2 Initial Reaction and Subsequent Response to Point of Attack In almost all Plot Category stories the Hero willingly accepts the call to adventure with little if any hesitation. However, it is quite possible that the Hero will show some reluctance to become involved, in which case someone or something must persuade them otherwise.

Examples of Point of Attack and Response

* Candide is banished from the Baron's castle in Westphalia and forced to wander homeless.

* In Star Wars, Luke sees the projection of the Princess, who begs for Ben Kenobi's help to save her. This having excited his curiosity, Luke begins inquiring about what has happened to Ben Kenobi.

TIMELINE The scenes in this Step should take up about six percent of your story.

CHAPTER 3 – Story Creation Step 3 should focus on: MEETING A HELPER/ALLY

In Plot Category stories, the entire step is the Hero's meeting with a Helper, or Helpers, who will assist the Hero in resolving the major issue of the story. The Helper may just give advice and moral support to the Hero or might also physically accompany the Hero throughout the adventure. He or she may do a mixture of both, cropping up from time to time in the story.


* Don Quijote finds Sancho Panza, a village peasant, to be his faithful companion on the journey.

* In Star Wars, Ben Kenobi, Luke's Mentor, explains to Luke the significance of Artoo-Deetoo's message. Initially, however, Luke refuses to answer the "call" and fight the Empire; so he turns back home. When, on his return, he finds that his village has been destroyed by the Empire he changes his mind and accepts the call to adventure.


The scenes in this Step should take up about five percent of your story.



Story-Creation Step 4 is the Step at which the Hero's "journey" is about to begin. The Hero is about to enter the Extraordinary World of the Antagonist. This Step includes some event, planning or preparation that sets up the first major turning point of the story (to come at the next Step).


* In The Wizard of Oz, Dorothy is thrown into space by a tornado.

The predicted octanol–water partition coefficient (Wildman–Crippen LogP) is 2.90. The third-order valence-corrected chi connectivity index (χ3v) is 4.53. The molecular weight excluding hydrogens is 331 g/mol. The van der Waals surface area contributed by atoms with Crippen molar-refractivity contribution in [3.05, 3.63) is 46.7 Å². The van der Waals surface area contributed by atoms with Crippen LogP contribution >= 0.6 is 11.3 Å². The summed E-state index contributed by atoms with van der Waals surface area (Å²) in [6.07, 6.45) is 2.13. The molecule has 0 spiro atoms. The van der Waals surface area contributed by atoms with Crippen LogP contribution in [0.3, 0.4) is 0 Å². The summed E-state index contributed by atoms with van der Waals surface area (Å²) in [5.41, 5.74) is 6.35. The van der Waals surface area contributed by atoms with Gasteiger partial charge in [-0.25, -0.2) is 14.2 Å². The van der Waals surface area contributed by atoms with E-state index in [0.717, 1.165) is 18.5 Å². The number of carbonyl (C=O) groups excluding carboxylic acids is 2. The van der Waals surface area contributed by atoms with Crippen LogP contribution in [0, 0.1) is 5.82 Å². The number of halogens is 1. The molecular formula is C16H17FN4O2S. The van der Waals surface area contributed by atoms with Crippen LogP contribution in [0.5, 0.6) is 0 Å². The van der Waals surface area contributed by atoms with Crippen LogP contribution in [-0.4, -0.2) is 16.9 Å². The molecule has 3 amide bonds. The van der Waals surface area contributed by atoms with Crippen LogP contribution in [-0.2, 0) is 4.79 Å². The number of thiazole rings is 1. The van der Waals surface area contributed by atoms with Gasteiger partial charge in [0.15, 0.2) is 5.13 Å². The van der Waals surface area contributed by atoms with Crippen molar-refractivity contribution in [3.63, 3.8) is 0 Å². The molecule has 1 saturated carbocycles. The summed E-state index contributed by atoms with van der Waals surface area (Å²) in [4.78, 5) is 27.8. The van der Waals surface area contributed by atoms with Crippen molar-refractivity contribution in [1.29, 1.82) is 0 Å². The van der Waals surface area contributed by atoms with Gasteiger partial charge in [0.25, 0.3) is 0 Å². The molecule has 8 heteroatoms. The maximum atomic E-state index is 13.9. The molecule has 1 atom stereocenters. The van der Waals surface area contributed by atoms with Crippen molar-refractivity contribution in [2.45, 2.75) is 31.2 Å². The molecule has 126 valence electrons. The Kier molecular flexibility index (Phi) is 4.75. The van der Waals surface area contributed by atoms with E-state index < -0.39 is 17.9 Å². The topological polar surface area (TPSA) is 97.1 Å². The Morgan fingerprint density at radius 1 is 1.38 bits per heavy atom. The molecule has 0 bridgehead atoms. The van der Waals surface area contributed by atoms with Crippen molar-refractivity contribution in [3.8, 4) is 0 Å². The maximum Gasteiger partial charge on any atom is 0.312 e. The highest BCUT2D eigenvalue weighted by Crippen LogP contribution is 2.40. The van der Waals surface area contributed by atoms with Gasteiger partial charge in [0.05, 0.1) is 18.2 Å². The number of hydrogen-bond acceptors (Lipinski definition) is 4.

* In Star Wars Luke enters the bar on the edge of the galaxy.

* Don Quijote and Sancho Panza make final preparations before setting off on their adventure, bidding farewell to friends and family.



The scenes in this Step should take up about 10 percent of your story.


Step 5 is the step at which the Hero steps squarely into the World of the Antagonist. He or she is at the point of no return and is committed to the journey ("crossing the threshold"). This Step should reveal the following:


The Hero is fully immersed in a different, perhaps fearful, World. At this Step, the story should bring out clearly the Hero's reactions to the Extraordinary World, especially to those things that might cause wonderment, and even fear.


The Hero comes in contact with many of the Antagonist's Helpers but not generally or substantially with the Antagonist. Although the Antagonist might appear - at least symbolically - for the first time, at this stage the focus is clearly on the Antagonist's Helpers. The story shows how the Antagonist's Helpers go about carrying out his/her wishes and generally how they interact with the Antagonist. To some degree at this point, the Hero may interact with the Antagonist. Although the Antagonist is not yet the story's focus, his/her goals and motives should begin to be explained at this stage.


* In Moby Dick, Ahab speaks to the crew about the White Whale, indicating that this is no ordinary journey.

* In Star Wars, Luke arrives on the Death Star, where he meets its crew and the Emperor.

* Don Quijote and Sancho Panza set off from their village, bidding tearful farewells, and ride off towards their first encounter.


Step 5 is the first major turning point of the story. If we think of a story as having three acts, this is the transition to Act II and what all the preparation up to now has been about. Some teachers refer to the previous [first] quarter of the story as Exposition and this point as the beginning of Development.

Caution: Good stories never make the mistake of having the Hero appear suddenly in a new place for no obvious reason, even in an Action Adventure story, which has a strong emphasis on changing locations. In other words, the plot does not change at this Step, but must continue its logical progression.


The scenes in this Step should take up about three percent of your story.